It will end up with a lot of people losing their shirts in silver and gold when stability returns to the market place, sensible lending practices return to the mortgage industry, and home values stabilize. I'll give you a hint - when the last person in the world you would ever expect asks you how to set up an account to invest in gold, it's time to sell.

mike alexander
2008-Sep-19, 02:33 PM
It's always nice to see perception outrank ideology. Was it Salvor Hardin or Hober Mallow who said, "Never let your sense of morals prevent you from doing what is right."

Elenwen
2008-Sep-19, 02:35 PM
It will end up with a lot of people losing their shirts in silver and gold when stability returns to the market place, sensible lending practices return to the mortgage industry, and home values stabilize.

Agreed. Worst thing to do in a crisis is to panic but how long until stability resumes? It's not a matter of days or weeks.

Drunk Vegan
2008-Sep-19, 02:49 PM
Agreed. Worst thing to do in a crisis is to panic but how long until stability resumes? It's not a matter of days or weeks.

Or likely, years.

It could take at least 8 years for America to recover from the previous 8 years.

Drunk Vegan
2008-Sep-19, 02:54 PM
So; keeping the underlying flow in-tact makes sense to me. I'm not a fan of the government taking anything over, but if it's an actual taking over the share of the company, then at least its not a blatent handout to the stockholders.

Why does buying a company, essentially attempting to artificially prop up the market and try to keep their campaign contributors rich, make you less uncomfortable than the idea of using the same money to try to prevent people with homes from becoming people who are homeless?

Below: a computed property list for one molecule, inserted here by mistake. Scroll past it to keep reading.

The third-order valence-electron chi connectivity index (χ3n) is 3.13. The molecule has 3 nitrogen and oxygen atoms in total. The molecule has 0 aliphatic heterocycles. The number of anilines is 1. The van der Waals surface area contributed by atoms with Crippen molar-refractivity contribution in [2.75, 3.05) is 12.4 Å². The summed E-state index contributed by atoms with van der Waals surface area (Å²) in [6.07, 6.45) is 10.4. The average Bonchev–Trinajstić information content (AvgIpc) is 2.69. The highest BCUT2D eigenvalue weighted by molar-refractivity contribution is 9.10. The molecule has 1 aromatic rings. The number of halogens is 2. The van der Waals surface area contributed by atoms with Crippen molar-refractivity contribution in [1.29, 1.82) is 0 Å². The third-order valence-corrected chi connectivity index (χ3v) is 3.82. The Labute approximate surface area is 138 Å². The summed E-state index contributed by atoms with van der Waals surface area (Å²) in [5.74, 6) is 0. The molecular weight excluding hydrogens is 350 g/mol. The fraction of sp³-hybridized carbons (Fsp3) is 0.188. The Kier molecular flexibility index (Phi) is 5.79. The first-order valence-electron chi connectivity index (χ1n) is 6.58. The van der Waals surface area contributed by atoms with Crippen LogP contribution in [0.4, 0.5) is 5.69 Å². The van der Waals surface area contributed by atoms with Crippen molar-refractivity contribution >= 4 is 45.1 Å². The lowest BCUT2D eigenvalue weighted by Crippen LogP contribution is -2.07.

It seems like common sense. Someone uses all their money trying to keep their house, and fails. It ruins their credit, so they can't find another home.

Their only option then is an apartment, but no one wants to lease to them because their credit is bad.

The only way to even have a place to live, assuming you haven't already lost your job from all the days off you were taking trying to keep your house, is to move your family to a tiny box in an apartment complex in the ghetto where one of you is probably going to get shot before you learn how to survive there.

Yes, these people were living outside their means. But plenty of people who were living within their means are now way outside of them because of increased gas and grocery costs and the freefall the market is in. To suggest that everyone affected just had this coming and bailing them out is some kind of dangerous socialist ploy, as I've seen plenty of people suggest lately, is to me too heartless.

nauthiz
2008-Sep-19, 03:25 PM
It could take at least 8 years for America to recover from the previous 8 years.
The Dow passed its Jan 14, 2000 high (immediately before the dot compost) a month shy of two years ago, and has been more-or-less steadily climbing since. The S&P did the same a year and a half ago. The same indices are both currently well above where they were before this week's big fall.